Metropolitan News-Enterprise


Friday, September 7, 2007


Page 1


Court of Appeal Justice Paul Boland Dies at 65




Services are scheduled tomorrow for Court of Appeal Justice Paul Boland, who died Wednesday night after a brief battle with cancer.

Boland, who was 65, is survived by his wife, U.S. District Judge Margaret Morrow of the Central District of California, and their son, Patrick Morrow Boland. Stunned colleagues said he took ill last Friday, and that they had no prior inkling regarding his illness.

Services will be held from 10 to 11 a.m. tomorrow at the Holy Family Church, 1501 Fremont Avenue in South Pasadena, where a reception will follow. The family asked that any memorial contributions be made to the Paul Boland Memorial Fund c/o the California Community Foundation, 445 South Figueroa, Suite 3400, Los Angeles, which will fund scholarships for the needy.

Chief Justice Ronald M. George said in a statement:

“The passing of Justice Paul Boland is a tremendous loss to California’s judiciary.  My friendship with him dates back to the 1970’s, before his initial appointment to the bench.  He was a warm and insightful individual, possessing great legal and personal skills, and was an outstanding President of the California Judges Association and jurist.”

Teaching at UCLA

Justice Laurence Rubin, who was a student of Boland’s at UCLA School of Law and later joined him as one of Div. Eight’s original members in 2001, said he “never met a finer human being.”

The two met more than 35 years ago, he explained, when Boland, as a young professor, started UCLA’s clinical program. They remained friends, and Boland later “bugged me for more than a year to seek an appointment” to the Court of Appeal, Rubin recalled, and surprisingly, they wound up being appointed to the same division at the same time.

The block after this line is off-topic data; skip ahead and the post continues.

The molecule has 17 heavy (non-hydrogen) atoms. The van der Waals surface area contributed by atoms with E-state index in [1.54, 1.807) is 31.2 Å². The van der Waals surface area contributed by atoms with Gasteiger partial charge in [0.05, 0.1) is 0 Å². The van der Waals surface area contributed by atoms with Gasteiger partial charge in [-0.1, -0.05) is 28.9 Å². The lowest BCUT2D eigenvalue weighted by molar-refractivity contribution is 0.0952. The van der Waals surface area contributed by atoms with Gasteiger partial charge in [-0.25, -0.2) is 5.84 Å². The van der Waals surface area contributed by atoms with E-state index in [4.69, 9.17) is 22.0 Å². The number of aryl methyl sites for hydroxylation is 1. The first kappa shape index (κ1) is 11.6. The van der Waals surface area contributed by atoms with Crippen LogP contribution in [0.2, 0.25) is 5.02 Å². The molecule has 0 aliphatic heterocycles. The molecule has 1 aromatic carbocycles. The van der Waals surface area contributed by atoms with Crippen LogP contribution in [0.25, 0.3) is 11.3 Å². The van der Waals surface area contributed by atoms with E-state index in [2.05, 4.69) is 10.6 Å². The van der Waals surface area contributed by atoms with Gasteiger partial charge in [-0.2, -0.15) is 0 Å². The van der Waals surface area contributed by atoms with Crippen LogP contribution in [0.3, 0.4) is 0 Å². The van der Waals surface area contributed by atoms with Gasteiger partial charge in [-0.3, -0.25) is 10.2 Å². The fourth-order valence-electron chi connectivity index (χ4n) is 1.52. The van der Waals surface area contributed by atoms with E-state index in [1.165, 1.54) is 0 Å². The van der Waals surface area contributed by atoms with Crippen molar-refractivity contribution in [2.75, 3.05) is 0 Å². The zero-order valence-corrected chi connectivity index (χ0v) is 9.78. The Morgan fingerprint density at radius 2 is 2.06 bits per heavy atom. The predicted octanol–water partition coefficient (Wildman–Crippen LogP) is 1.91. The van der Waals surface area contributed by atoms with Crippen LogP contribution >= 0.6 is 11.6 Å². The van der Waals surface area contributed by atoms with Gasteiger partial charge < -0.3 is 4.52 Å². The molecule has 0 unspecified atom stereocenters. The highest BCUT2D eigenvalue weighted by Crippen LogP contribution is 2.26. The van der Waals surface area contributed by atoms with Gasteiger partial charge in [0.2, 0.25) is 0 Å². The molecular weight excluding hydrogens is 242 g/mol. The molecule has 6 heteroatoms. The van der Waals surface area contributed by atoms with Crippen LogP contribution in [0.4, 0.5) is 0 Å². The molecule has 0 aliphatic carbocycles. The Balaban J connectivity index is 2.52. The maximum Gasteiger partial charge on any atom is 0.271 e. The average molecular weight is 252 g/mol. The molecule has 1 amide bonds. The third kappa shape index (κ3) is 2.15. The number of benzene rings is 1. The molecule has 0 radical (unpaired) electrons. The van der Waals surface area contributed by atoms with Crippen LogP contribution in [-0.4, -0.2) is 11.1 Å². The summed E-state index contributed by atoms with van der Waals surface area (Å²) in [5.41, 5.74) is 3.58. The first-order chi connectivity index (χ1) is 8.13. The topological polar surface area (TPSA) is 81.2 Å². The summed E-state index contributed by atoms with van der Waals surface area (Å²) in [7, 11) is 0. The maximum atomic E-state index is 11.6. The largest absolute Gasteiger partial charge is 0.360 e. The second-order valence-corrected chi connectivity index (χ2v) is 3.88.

In fact, they wound up in adjoining offices. “When he wanted to talk, sometimes he’d just bang on the wall,” Rubin said. “In this day of cell phones and Internet, that was our best way of communicating.”

 Boland was admired both professionally and personally, he said, because he had “no ego, no guile.” The justice, he said, was “perfectly fine” with the notion that his decision on a difficult issue might be overturned by a higher court.

That happened when Boland wrote for the court in a case involving the constitutionality of a California statute giving World War II forced labor victims the right to sue companies which benefited from their work. The court initially upheld the statute, but reversed itself on foreign policy preemption grounds when the state high court sent the case back for reconsideration in the face of a U.S. Supreme Court ruling striking down a similar statute involving Holocaust-era insurance policies.

Deputy Attorney General Bill Bilderback recalled that Boland once called to congratulate him for winning an appeal before the California Supreme Court. The unusual thing, Bilderback explained, is that the Supreme Court reversed Div. Eight, which had overturned a conviction in an opinion written by Boland.

The justice, “a dear friend and cherished mentor,” called to “thank me for helping the Supreme Court provide guidance on the difficult question the case presented,” Bilderback explained.

Another protégé of Boland, Los Angeles Superior Court Judge Peter Espinoza, noted that Boland swore him in as both a commissioner and a judge and said he “advised me on almost ever decision I’ve made in my professional life and I will miss him dearly.”

Attorney James Aguirre, a student of Boland’s at UCLA, said his professor “taught us how to be lawyers in the real world,” treating “every student alike, that is to say with patient encouragement at a time when fear was the motivator most seen in law school.”

Advancement to Bench

Superior Court Judge Kenneth Black, also a student of his, recalled that he “reminded us to always keep in mind the human element of lawyering” and continued to encourage him as Black moved through the rungs of becoming a referee, then a commissioner, and finally a judge.

Boland was a Los Angeles native who attended Loyola High School, then went on to what is now Loyola Marymount University, where he later served as a trustee. One of his college roommates, now-Los Angeles Superior Court Judge Francis Gately, recalled him yesterday as “a good student, great friend, and a gifted colleague.”

He obtained a law degree from USC and a master of laws from Georgetown University before clerking for a federal judge and then joining the staff of the Western Center on Law and Poverty.